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Foreign object in cat's airway - Page 2  

post #31 of 37
Thread Starter 
Good bye Hissy. You are right about one thing. If this cat lives or dies is my responsibility. If I take this cat to a vet and he dies, like yours did, it is my responsibility also.

I must make a judgment call here on what is best for the cat and that call is just what I am doing.

As for my priorities being askew just look at yourself. You used $2000 in a heroic attempt to preserve the life of one cat who might have had a peaceful and comfortable death. How many cats could be spayed or neutered for that money? How many cats could be fed? You did what you did not because you are some kind of hero but because you lacked the courage to make the tough, correct decision.
post #32 of 37
Now you are making assumptions. At the time, I had a lot of cats, that $2,000.00 bill was an accumulation of vet costs (I also have horses) My point was our vet bill was out of control and I still took an injured cat that I knew we couldn't afford to help to the vet to give her a chance at life. I do not do chemo on my cats, nor blood transfusions, if they are suffering, they are put to sleep before the suffering becomes immense for them. But if there is a glimmer of hope, a chance that one of these abused or abandoned ferals can be saved, I will take it. Don't assume that you know me, that I think I am anything other than what I am. I have been rescuing abused cats for over 12 years and I have seen suffering like you wouldn't believe. I give these cats a chance at life otherwise they would be dead. I live with my husband neither of us have full-time steady jobs and I do what I can. That's all I do and nothing more. If I have a young cat appear and she is pregnant, I do not get all gaga over the prospect of having kittens, I take her in and get her spayed because i know the reality of it is, that the kittens are likely to die anyway.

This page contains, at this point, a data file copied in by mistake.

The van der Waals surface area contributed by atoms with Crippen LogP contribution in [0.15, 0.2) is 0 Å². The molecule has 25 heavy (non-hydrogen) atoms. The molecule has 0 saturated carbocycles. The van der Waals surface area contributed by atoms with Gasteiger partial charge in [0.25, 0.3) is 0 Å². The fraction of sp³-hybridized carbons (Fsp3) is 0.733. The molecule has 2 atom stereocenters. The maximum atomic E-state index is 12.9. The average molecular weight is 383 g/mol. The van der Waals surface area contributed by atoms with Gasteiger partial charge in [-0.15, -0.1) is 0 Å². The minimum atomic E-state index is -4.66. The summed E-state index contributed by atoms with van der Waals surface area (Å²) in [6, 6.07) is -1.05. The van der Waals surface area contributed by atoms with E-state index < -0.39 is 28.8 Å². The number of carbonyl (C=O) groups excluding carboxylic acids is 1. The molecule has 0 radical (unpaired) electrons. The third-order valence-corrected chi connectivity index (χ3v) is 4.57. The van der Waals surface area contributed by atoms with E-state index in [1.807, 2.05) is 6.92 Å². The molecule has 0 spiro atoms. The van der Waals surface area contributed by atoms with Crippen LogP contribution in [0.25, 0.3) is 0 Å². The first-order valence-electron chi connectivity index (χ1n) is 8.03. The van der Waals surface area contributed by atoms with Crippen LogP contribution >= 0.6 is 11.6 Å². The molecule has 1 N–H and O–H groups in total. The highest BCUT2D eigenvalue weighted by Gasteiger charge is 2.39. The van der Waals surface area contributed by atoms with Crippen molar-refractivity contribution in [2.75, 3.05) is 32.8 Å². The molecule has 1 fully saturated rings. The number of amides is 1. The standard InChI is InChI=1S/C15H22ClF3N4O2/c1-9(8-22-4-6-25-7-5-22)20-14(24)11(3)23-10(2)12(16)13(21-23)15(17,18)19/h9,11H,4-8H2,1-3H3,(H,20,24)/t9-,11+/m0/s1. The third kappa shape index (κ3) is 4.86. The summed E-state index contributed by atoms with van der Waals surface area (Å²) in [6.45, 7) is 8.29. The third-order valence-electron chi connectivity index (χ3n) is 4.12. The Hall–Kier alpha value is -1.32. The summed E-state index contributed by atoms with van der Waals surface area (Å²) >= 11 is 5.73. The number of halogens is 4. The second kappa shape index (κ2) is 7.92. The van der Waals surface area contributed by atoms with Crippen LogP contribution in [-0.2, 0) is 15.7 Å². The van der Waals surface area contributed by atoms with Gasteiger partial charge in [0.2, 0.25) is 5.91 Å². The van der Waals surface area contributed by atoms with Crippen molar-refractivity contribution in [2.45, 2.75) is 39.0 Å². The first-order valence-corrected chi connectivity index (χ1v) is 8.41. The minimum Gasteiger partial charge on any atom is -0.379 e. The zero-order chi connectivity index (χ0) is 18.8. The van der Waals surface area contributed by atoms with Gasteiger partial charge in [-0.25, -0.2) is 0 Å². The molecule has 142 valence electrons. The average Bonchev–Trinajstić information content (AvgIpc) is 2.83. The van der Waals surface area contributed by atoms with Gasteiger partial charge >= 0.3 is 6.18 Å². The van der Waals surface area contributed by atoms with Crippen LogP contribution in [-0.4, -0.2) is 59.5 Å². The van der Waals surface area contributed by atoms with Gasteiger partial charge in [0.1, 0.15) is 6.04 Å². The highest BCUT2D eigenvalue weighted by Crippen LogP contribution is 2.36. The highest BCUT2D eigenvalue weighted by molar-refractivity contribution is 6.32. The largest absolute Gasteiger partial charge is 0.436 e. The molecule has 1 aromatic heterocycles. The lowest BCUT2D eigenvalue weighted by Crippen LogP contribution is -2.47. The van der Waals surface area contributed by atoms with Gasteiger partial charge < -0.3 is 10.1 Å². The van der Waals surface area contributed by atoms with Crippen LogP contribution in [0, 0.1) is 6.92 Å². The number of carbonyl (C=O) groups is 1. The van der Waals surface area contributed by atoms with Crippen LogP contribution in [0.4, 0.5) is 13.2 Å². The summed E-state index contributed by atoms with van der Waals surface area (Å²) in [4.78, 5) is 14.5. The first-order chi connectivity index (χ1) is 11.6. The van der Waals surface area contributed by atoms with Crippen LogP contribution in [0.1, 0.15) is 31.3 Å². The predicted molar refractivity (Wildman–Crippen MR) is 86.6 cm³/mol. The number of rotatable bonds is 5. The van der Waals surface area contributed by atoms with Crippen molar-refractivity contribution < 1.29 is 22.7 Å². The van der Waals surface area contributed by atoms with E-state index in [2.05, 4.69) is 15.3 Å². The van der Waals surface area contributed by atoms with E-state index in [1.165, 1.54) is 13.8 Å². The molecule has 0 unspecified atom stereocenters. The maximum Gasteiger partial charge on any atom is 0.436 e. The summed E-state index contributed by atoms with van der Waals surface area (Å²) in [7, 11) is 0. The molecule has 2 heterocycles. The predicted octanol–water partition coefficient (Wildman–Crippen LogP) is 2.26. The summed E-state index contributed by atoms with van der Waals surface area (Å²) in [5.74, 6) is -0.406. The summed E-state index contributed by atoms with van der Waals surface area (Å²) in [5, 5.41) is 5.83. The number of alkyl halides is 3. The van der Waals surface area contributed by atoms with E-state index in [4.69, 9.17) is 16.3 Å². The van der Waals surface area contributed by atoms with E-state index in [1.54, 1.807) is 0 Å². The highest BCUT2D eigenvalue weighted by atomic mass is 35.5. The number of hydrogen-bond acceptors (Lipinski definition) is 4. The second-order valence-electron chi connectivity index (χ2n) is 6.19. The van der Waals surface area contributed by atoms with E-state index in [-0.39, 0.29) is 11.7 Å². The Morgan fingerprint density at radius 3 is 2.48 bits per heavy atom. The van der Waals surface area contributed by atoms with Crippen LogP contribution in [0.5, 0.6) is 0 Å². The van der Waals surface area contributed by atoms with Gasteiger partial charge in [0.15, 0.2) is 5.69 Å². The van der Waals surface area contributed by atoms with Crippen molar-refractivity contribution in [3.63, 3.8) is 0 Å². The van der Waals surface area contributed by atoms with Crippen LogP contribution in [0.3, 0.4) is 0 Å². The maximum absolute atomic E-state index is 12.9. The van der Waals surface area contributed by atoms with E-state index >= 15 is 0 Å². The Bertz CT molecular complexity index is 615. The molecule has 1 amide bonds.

You came on this board looking for help and you did not listen to sound advice coming at you from anyone. You had already chosen your path and Blackjack's. I really pray you are not going to get valium and medicate this poor cat and perform a procedure you know nothing about. For your cat's sake I pray you are smarter than that.
post #33 of 37
Thread Starter 
Greetings Hissy;

The problem here is that because you and Cat-Tech gave advice then by definition that advice is sound. Why is it sound? Why, because you said it. And this is what you have doing for twelve years.

But is it really the best thing you could have done with all that time and money? How many cats did you save? Can you count them?

Let me give you and the other ladies a hint here. The problem is that there are too many people practicing veterinary medicine. Fully one half of all vets graduate in the bottom half of their classes. Seventy-five per cent are in the bottom three/fourths of their classes. In practice this means that the odds are severely against you in finding a good vet.

The numbers of practicing vets should be limitied by law. Only the best should be allowed to be in business. Bars and nightclubs are limited by law somewhat in this way.

So if you really want to fight for cats, fight for this.

Another possibility is setting up some kind of network to identify the really competent vets and publishing that information somewhere.

If you want to spend time money to help cats, spend it on that.
post #34 of 37
To clear one thing up about putting kitty under anesthesia to check for obstruction. Since the vet suspected asthma, and given the account of presenting symptoms, anesthesia would be the last thing this vet wanted to do. You see, anesthesia (ISO anyway) requires that an esophageal tube be placed into the esophagus, and had there been an obstruction, the very act of intubating could have been disastrous. Also, if asthma was the true concern, anesthesia could have sent kitty into a depressed cardiac state or worse, cardiac arrest.